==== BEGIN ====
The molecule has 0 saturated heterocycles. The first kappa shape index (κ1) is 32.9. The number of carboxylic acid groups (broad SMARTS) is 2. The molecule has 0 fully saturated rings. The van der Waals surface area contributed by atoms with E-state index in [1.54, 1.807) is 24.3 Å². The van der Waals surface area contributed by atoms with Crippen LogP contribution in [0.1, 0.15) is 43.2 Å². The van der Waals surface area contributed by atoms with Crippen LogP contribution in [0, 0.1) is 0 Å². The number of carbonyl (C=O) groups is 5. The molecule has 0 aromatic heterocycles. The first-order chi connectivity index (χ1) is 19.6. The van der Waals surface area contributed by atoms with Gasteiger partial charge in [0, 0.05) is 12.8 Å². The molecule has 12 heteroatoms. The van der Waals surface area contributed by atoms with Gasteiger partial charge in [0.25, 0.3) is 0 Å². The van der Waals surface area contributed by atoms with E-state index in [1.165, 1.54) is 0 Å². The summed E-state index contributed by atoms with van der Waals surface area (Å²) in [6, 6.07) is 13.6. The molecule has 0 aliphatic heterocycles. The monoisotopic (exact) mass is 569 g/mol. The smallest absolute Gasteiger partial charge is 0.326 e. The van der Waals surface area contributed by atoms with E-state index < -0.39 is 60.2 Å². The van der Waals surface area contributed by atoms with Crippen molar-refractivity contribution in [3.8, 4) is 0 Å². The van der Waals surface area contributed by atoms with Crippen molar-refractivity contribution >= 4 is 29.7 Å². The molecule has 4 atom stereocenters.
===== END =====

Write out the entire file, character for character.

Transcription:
The molecule has 0 saturated heterocycles. The first kappa shape index (κ1) is 32.9. The number of carboxylic acid groups (broad SMARTS) is 2. The molecule has 0 fully saturated rings. The van der Waals surface area contributed by atoms with E-state index in [1.54, 1.807) is 24.3 Å². The van der Waals surface area contributed by atoms with Crippen LogP contribution in [0.1, 0.15) is 43.2 Å². The van der Waals surface area contributed by atoms with Crippen LogP contribution in [0, 0.1) is 0 Å². The number of carbonyl (C=O) groups is 5. The molecule has 0 aromatic heterocycles. The first-order chi connectivity index (χ1) is 19.6. The van der Waals surface area contributed by atoms with Gasteiger partial charge in [0, 0.05) is 12.8 Å². The molecule has 12 heteroatoms. The van der Waals surface area contributed by atoms with Gasteiger partial charge in [0.25, 0.3) is 0 Å². The van der Waals surface area contributed by atoms with E-state index in [1.165, 1.54) is 0 Å². The summed E-state index contributed by atoms with van der Waals surface area (Å²) in [6, 6.07) is 13.6. The molecule has 0 aliphatic heterocycles. The monoisotopic (exact) mass is 569 g/mol. The smallest absolute Gasteiger partial charge is 0.326 e. The van der Waals surface area contributed by atoms with E-state index < -0.39 is 60.2 Å². The van der Waals surface area contributed by atoms with Crippen molar-refractivity contribution in [3.8, 4) is 0 Å². The van der Waals surface area contributed by atoms with Crippen molar-refractivity contribution >= 4 is 29.7 Å². The molecule has 4 atom stereocenters.